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Odile Paperback – January 1, 1999
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From Publishers Weekly
Copyright 1988 Reed Business Information, Inc. --This text refers to an out of print or unavailable edition of this title.
"A marvelous sendup of the Surrealists of the late 1920s and early 1930s as well as a moving love story....Both a madcap roman a clef... and a parable about the search for spiritual equilibrium and human meaning." -- Kirkus
"Written in a cool detached style, full of witticisms and puns, this is Queneau at his most accessible." -- PW
Top Customer Reviews
Queneau does a brillant job of showing the absurdity and humor in everything that happens in Odile. From the beginning there's a laugh when Roland states that his fellow soldiers "are really good guys and all capable no doubt of making really good butchers". The bohemians are seen as ineffectual idiots more interested in preaching to their own circle of disciples than improving the common people. They're the same posers you see nowadays in cafes preaching to each other about the sad state of humanity but having no effect upon their fate. Roland sees all this but goes along with the different movements, at least superficially. At one point he visits a seance where the spirit of Lenin is summoned and as he walks out he comments how pathetic the spectacle was. Even Roland is guilty, spending 8-12 hours a day in his apartment working with mathematical problems. He has spent years in the belief that he is a latter day Isacc Newton or an Einstein who will discover the true nature of reality through mathematics and physics. He's also too proud to admit he's in love with Odile. It wouldn't be in keeping with his image if anyone knew he was in love. At the end of the book he has a vision of what he truly is and he snaps out of the childish games of his adulthood.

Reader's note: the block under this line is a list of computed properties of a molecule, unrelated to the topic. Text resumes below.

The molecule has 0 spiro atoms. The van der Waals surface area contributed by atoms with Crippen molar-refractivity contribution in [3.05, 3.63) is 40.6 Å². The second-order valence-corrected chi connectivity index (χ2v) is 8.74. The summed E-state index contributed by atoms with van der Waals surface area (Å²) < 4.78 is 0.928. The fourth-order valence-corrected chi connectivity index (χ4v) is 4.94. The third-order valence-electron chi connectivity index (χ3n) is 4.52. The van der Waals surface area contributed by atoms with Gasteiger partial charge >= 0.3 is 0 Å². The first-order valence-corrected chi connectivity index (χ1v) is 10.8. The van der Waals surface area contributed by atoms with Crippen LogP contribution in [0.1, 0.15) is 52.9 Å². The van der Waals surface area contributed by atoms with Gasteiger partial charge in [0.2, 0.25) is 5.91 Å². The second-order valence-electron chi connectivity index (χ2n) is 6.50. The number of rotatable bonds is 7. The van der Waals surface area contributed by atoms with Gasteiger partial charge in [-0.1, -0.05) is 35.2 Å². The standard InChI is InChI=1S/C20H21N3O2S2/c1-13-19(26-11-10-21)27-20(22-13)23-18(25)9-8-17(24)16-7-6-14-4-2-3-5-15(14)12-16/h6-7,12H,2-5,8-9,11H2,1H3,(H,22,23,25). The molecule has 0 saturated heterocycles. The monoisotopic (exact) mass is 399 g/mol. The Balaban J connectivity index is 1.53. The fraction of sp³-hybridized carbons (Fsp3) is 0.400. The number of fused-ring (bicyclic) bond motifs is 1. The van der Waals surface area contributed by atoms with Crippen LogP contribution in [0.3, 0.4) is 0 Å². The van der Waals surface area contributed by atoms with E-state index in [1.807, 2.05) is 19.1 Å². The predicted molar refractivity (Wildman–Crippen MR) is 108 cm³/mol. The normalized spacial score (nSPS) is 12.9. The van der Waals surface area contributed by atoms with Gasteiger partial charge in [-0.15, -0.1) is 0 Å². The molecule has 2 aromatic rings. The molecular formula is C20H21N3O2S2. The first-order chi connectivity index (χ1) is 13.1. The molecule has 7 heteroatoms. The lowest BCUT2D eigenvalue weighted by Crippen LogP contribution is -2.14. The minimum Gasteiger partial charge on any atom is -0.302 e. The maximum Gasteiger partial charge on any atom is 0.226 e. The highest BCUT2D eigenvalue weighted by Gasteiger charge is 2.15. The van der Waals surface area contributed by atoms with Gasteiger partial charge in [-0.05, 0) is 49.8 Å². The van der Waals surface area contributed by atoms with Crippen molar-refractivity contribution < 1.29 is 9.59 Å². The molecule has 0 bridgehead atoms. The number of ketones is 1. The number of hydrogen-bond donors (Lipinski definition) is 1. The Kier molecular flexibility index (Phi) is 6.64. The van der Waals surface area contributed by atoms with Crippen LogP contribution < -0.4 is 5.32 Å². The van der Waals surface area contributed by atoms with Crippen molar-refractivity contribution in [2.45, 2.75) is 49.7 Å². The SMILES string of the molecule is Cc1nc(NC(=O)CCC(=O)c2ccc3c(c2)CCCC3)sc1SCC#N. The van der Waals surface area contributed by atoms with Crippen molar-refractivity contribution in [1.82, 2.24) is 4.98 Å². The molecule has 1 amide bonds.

This novel is funny, and I mean that in the humorous sense.Read more ›
Travy, returned from two years military service in a mostly clerical position, subsists in Paris on an allowance from a gay, ex-colonial uncle, conducting obscure mathematical research, lost in a fug of solipsism, passivity and a lack of self-esteem. He drifts in with a group of petty criminals, where he meets another bourgeois abscondee, Odile, and, with equal passivity, gets involved with the Infrapsychics, an eccentric group of intellectuals who hope to provoke revolution through liberating the unconscious and the irrational.
For such a small book, 'Odile' is many things: a damning account of French colonialism in North Africa - the opening scenes depicting the crushing of a local rebellion in Morocco are frightening precisely because of their un-Tolstoyan vagueness; a satire/critique/fond evocation of political and cultural life in 1920s Paris, all the groups, -isms, infighting, experiments, flirting with Communism - in particular the Surrealists, to whom Queneau was briefly affiliated (he married Andre Breton's sister), relentlessly lampooning their arbitrary games and theories, while admitting the creative debt he owes them; a love story, postponed by a hero who 'despises' bourgeois notions like 'love' and 'marriage'; and the bildungsroman of an artist who goes along with whatever comes his way, be it the army, the Infrapsychics, criminals, Communists etc., always unhappy, but never taking the active step thta might transform his, or reconcile him to, life.Read more ›
But one of my main gripes with the book is that it is overloaded with thinly veiled portraits of actual people, most of whom are scarcely developed. Unless you're thoroughly versed in the milieu of artsy 20's Paris, there's little chance you can satisfactorily follow what's going on. I suspect this book was intended more to be read by Queneau's contemporaries, as a jab at what and who he considered pretentious or downright foolish.
This book has been one of my most enjoyable reads. It's beautiful, clever and ironic. It's also very funny when you know at least a little bit (like me) of the Surrealism movement, especially about Andre Breton.